For the first time, Fannie Mae has released an outlook for 2024 as 2022 quickly draws to a close.
This release was highlighted in Fannie Mae’s Research and Insights Blog which overall is still predicting a downturn of 0.6% in 2023, and is now predicting improvement moving into 2024.
For its first take on 2024, Fannie Mae is projecting a total sales of 5.25 million housing units, up 18.6% from 2023’s forecast, as they expect a “pullback” in mortgage rates amid a broader economic recovery while new home sales will help ongoing inventory levels.
Fannie Mae also left their forecasts for the remainder of 2022 and all of 2023 unchanged; 2022 is expected to see 5.67 million housing units sold by the end of the year, while 2023 is expected to see 4.42 million units sold. They further predict that home sales will hit the bottom of the trough during the second quarter of 2023—at a selling pace of 4.27 million annualized units—as the full effects of higher mortgage rates and the projected recession take hold.
Given this information, Fannie Mae did increase 2022 home sales volume to increase to $2.34 trillion, while they lowered 2023’s expectations to $1.71 trillion from $1.74 trillion.
“Pending sales, which lead closings on average by 30-45 days, also fell 10.2% in September and purchase mortgage applications trended downward over the past month according to the Mortgage Bankers Association,” Fannie Mae said. “Together, these point to further existing home sales declines over the remaining months of 2022. We forecast total existing home sales will be 5.03 million in 2022 and 3.90 million in 2023 before rebounding in 2024 to a pace of 4.60 million.”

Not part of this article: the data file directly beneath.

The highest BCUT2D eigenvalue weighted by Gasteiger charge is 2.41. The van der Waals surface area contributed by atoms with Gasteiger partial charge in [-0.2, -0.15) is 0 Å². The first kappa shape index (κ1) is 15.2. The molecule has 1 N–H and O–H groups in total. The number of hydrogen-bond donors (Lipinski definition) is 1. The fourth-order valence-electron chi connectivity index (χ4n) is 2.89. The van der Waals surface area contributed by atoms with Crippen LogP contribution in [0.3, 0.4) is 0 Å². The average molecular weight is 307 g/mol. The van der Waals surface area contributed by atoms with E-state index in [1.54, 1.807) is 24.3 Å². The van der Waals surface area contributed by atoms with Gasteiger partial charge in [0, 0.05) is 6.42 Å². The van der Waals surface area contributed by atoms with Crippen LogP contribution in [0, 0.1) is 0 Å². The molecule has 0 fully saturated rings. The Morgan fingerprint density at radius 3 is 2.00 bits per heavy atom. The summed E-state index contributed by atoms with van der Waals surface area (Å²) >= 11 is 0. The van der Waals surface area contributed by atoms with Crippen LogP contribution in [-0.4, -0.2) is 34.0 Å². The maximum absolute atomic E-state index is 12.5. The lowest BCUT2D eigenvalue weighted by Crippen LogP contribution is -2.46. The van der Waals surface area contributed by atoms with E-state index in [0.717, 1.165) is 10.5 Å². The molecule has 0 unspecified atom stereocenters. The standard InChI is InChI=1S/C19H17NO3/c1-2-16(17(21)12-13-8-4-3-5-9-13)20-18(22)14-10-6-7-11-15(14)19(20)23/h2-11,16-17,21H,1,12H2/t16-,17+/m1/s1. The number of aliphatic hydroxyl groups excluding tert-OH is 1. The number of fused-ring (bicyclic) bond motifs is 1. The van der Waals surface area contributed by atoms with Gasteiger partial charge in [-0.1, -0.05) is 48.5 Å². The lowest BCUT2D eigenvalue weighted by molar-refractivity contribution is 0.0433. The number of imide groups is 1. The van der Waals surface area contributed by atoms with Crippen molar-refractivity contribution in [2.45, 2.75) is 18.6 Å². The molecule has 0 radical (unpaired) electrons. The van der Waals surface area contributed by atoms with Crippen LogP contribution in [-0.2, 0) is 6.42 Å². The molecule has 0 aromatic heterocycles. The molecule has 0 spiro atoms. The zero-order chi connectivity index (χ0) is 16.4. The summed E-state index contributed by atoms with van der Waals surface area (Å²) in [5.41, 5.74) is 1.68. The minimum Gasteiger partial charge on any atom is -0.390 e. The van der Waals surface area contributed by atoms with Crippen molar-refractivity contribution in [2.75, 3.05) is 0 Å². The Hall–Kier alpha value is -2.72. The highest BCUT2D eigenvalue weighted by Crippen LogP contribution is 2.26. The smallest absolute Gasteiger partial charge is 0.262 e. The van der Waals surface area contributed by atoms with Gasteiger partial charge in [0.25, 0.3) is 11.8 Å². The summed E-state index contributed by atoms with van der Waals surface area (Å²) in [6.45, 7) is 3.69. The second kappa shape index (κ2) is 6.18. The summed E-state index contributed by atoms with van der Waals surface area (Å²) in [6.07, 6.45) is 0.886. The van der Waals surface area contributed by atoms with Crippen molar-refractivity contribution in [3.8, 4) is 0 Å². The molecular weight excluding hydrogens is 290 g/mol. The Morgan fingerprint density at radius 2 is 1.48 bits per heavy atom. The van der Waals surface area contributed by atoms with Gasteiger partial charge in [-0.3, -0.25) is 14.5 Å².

While GDP returned to positive territory in the third quarter of 2022, continued volatility in international trade has had an “outsized effect on the topline GDP numbers this year.”
Looking at inflation, the most recent numbers indicate that inflation may have peaked as the Consumer Price Index’s inflation report in October came in under Fannie Mae’s predictions.
“While monthly inflation data can be volatile, as has been the case recently, there are signs in this report that inflationary pressures may be easing broadly,” Fannie Mae wrote. “We have long predicted that core goods prices would eventually drag on CPI as supply chain pressures eased and demand for goods declined, something which appears to have finally materialized in this report. Especially of note was a 2.4 percent decline in used auto prices. Further, core services inflation got some relief from falling health care prices, stemming from the lagged effect of how the BLS calculates health insurance costs. Both of these trends are likely to continue.”
Click here to see Fannie Mae’s insights blog post in its entirety.